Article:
Self-heating food packaging
Self-heating food packaging (SHFP) is active packaging with the ability to heat food contents without external heat sources or power. Packets typically use an exothermic chemical reaction. Other types of active packaging are self-cooling food packaging and radio-frequency identification (RFID). Packages like these are typically used by the military during operations when it is unsafe to have a fire to cook. Bananas, meat pastes, and many other foods are examples of foods that can be stored this way.
Current research focuses on cost reduction using reactions without odor or fumes. One heat source in development uses air-activation reactions that utilize oxidation of common metals like iron or zinc. Another uses solid fuel energy storage technology. The heating element contains aluminum and silica, two benign materials, which in an intimately mixed powdered state can undergo a chemical reaction to give off a large amount of heat. The small heater unit is formulated to give high utilization of the chemical energy content and generates 720 calories of heat per gram.  To view a demonstration of the aluminum/silica self-heating "Self-Heating Coffee Demonstration" on YouTube Neither technology is commercially available.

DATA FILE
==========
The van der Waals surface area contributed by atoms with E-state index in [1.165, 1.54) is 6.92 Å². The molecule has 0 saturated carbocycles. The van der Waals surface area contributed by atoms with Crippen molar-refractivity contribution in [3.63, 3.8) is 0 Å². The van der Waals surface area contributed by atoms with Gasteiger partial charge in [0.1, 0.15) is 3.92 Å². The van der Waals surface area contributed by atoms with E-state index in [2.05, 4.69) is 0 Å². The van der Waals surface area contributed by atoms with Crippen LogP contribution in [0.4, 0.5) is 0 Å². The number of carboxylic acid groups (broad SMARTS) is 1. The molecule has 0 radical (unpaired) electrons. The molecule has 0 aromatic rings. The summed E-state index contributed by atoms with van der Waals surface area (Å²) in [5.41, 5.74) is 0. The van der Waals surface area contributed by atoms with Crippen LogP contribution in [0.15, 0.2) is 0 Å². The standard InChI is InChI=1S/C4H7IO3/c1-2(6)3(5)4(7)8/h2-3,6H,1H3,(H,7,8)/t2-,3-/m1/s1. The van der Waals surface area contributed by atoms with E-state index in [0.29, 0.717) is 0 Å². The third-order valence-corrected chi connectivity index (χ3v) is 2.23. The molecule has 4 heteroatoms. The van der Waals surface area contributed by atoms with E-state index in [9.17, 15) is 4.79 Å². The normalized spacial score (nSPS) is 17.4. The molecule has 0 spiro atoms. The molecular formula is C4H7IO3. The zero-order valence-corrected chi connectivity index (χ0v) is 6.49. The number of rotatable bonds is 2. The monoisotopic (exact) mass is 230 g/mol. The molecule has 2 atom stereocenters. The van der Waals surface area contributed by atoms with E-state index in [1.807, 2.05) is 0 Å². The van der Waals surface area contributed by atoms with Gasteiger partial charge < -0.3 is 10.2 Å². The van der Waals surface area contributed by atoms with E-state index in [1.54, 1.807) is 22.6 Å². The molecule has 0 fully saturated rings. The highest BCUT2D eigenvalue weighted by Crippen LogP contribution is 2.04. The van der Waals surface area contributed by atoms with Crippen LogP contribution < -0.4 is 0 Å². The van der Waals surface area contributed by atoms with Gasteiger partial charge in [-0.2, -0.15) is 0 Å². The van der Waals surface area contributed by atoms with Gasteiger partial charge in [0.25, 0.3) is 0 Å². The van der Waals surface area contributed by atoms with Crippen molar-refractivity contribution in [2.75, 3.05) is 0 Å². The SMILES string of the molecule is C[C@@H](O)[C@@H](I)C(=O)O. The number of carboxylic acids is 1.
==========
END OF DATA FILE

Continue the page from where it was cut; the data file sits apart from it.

Books, General References
- Yam, K. L., "Encyclopedia of Packaging Technology", John Wiley & Sons, 2009, ISBN 978-0-470-08704-6